post #14780 of 15283
There are several threads in AVS Forums about PVRs. One such thread is http://www.avsforum.com/avs-vb/showthread.php?t=1390236
It has links to other similar threads on the first page.
post #14781 of 15283
Quote:
Originally Posted by dundakitty View Post

There are several threads in AVS Forums about PVRs. One such thread is http://www.avsforum.com/avs-vb/showthread.php?t=1390236
It has links to other similar threads on the first page.

Thanks for the link to the other forum. Sometimes topics fit several forums. I was interested in how well DVRs work for recording local HD broadcasts OTA.
I think that link deals with recording to discs rather than to a hard drive, and it sounds like there is not much demand for a machine that records to disc.

The consumer electronics industry needs to reduce the number of competing technologies and go easy on all the acronyms. PVR, DVR, DVDR, ...
post #14782 of 15283
Does anyone know why a station would choose to air the same programming in HD on one subchannel and in SD on another? WTVD does that with the Live Well Network. 11.2 is HD and 11.3 is SD. Why not put weather maps on 11.3?

WTVD should be applauded for having new programming on 11.2, though. The only other subchannel that runs new programming is when 50.2 airs Durham Bulls games.
post #14783 of 15283
Quote:
Originally Posted by veedon View Post

Does anyone know why a station would choose to air the same programming in HD on one subchannel and in SD on another? WTVD does that with the Live Well Network. 11.2 is HD and 11.3 is SD. Why not put weather maps on 11.3?.

Isn't that way (in SD) for some cable systems to pick it up???
post #14784 of 15283
Do you mean that some cable systems would not be willing or able to devote enough bandwidth to carry two HD channels, 11.1 and 11.2, so they would decide to just carry 11.1 and 11.3? I think it would be pretty cheesy for a cable system to not carry the best quality signals for every subchannel that a local station broadcasts.
post #14785 of 15283
WTVD really needs to get rid of 11.3, it's a total waste of bandwidth and picture quality has been degraded for sure. I can pick up 2 other ABC stations and I can see the difference.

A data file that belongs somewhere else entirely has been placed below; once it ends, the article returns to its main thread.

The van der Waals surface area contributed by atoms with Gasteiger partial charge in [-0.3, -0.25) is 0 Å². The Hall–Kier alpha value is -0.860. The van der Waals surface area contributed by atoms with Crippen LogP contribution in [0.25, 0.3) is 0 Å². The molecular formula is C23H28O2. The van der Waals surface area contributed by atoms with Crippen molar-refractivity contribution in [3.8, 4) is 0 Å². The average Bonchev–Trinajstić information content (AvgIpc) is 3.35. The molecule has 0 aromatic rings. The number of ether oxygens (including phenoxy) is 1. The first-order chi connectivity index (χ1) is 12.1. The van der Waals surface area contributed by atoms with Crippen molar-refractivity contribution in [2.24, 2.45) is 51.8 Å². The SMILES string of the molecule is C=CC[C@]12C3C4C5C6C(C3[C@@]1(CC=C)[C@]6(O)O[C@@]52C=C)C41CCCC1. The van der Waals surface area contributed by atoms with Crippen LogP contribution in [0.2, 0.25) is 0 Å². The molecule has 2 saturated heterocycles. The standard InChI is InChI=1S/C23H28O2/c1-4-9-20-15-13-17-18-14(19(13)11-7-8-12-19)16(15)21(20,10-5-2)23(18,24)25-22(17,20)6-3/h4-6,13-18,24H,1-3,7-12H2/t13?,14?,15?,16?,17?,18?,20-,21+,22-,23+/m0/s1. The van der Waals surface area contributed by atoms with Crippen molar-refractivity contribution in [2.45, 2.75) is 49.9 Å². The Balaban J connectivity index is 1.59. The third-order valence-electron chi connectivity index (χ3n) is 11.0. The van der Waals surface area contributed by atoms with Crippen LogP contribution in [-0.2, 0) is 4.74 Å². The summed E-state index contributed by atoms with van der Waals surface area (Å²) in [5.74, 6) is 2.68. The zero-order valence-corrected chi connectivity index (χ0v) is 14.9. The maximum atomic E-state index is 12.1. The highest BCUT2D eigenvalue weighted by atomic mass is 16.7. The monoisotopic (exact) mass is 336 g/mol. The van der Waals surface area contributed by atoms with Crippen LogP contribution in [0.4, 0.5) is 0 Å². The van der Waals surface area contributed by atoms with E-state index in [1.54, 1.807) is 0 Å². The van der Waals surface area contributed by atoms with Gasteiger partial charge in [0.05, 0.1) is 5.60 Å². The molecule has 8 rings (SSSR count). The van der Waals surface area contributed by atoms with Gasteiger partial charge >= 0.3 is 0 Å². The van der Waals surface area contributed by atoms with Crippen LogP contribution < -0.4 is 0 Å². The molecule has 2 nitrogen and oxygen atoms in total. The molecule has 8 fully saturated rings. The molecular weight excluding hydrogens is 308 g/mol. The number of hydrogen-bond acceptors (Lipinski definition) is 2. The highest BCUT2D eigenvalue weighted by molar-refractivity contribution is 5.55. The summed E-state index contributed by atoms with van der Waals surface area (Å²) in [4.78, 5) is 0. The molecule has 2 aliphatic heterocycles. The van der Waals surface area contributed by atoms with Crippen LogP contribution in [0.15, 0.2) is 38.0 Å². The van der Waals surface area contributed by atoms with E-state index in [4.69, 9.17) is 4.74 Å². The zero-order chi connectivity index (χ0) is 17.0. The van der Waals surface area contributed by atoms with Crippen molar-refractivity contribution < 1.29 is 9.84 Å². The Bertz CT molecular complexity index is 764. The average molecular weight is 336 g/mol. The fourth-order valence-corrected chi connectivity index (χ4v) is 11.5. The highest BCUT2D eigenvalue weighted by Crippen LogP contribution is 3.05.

post #14786 of 15283
I usually don't see much difference between 720p and 1080i, so I am happy that 11.1 and 11.2 are both in 720p HD rather than having 11.1 be 1080i and 11.2 be SD.

I just don't see the point of having a SD version of LiveWell on 11.3.
Weather maps would be much more useful.

Maybe having LWN in both HD and SD is a policy of ABC, which owns WTVD and a handful of other stations across the country.
post #14787 of 15283
Quote:
Originally Posted by veedon View Post

I usually don't see much difference between 720p and 1080i, so I am happy that 11.1 and 11.2 are both in 720p HD rather than having 11.1 be 1080i and 11.2 be SD.

11.1 will always be in 720P because ABC is a 720P broadcaster. ESPN/ABC/Fox are 720P. NBC/CBS are 1080i.

the problem is that an OTA ATSC channel can handle ~19Mbits of data per second (iirc). that 19Mbits/sec gets divided among all the subchannels. Each additional subchannel reduces the available bandwidth for the main channel. Reduced bandwidth usually reduces quality. Allocating all that bandwidth to one 720P channel would provide much better picture quality. I think most people could easily tell the difference between a 19Mbit/sec video stream and what is being delivered now.

I hate subchannels. I would much rather have better quality main channel programming.
post #14788 of 15283
Quote:
Originally Posted by veedon View Post

I usually don't see much difference between 720p and 1080i, so I am happy that 11.1 and 11.2 are both in 720p HD rather than having 11.1 be 1080i and 11.2 be SD.

11.1 would never be in 1080i. WTVD is an ABC affiliate, and the ABC network standardized on 720p.

No offense, but if you can't tell the difference between 1080i and 720p, perhaps you should not be commenting on the quality of WTVD's HD. When I lived in Cary, I found WTVD's quality to be so overcompressed that I put up a second antenna to get WXLV from Greensboro. Their bitrate was roughly twice the bitrate of WTDV, since they did not have the livewell channel. Anything involving any sort of motion (eg, college football, auto racing, etc) looked much sharper on WXLV. Dramas looked similar but just a bit sharper on WXLV, and network news / talking heads shows looked almost the same, since that type of low motion programming compresses better.

BTW, since moving to the Richmond area, it is like turning things upside down. Our ABC station is GREAT. But our NBC and CBS stations over-compress things, and there is no good alternative from a neighboring market.

I'm so picky that I really need to get a big ugly dish & start watching the networks' master feeds. 20Mb/s H.264 sounds so much better than the 12-15Mb/s MPEG2 we get via ATSC. But then there are the trees & the pesky HOA.

Drew
post #14789 of 15283
Quote:
Originally Posted by drewwho View Post

I'm so picky that I really need to get a big ugly dish & start watching the networks' master feeds. 20Mb/s H.264 sounds so much better than the 12-15Mb/s MPEG2 we get via ATSC. But then there are the trees & the pesky HOA.

At the very least you could get PBS and NBC with a Ku dish. I watch almost all my television on my FTA dish these days.

Everything else requires C-band, and Fox is encrypted although KRBK-HD from Missouri is in the clear.

- Trip
post #14790 of 15283
WCTI 12 New Bern has Live Well SD going also, plus THIS TV, and their picture is better than WTVD, it is even better than WWAY TV Wilmington for some reason, even though they only have one sub, RetroTV. I guess it could be WWAY has Dolby Digital sound?

Drill, you forgot PBS is 1080i and ION is 720p. I also notice CW 22 WLFL is showing 720p now. DIdn't they used to be 1080i???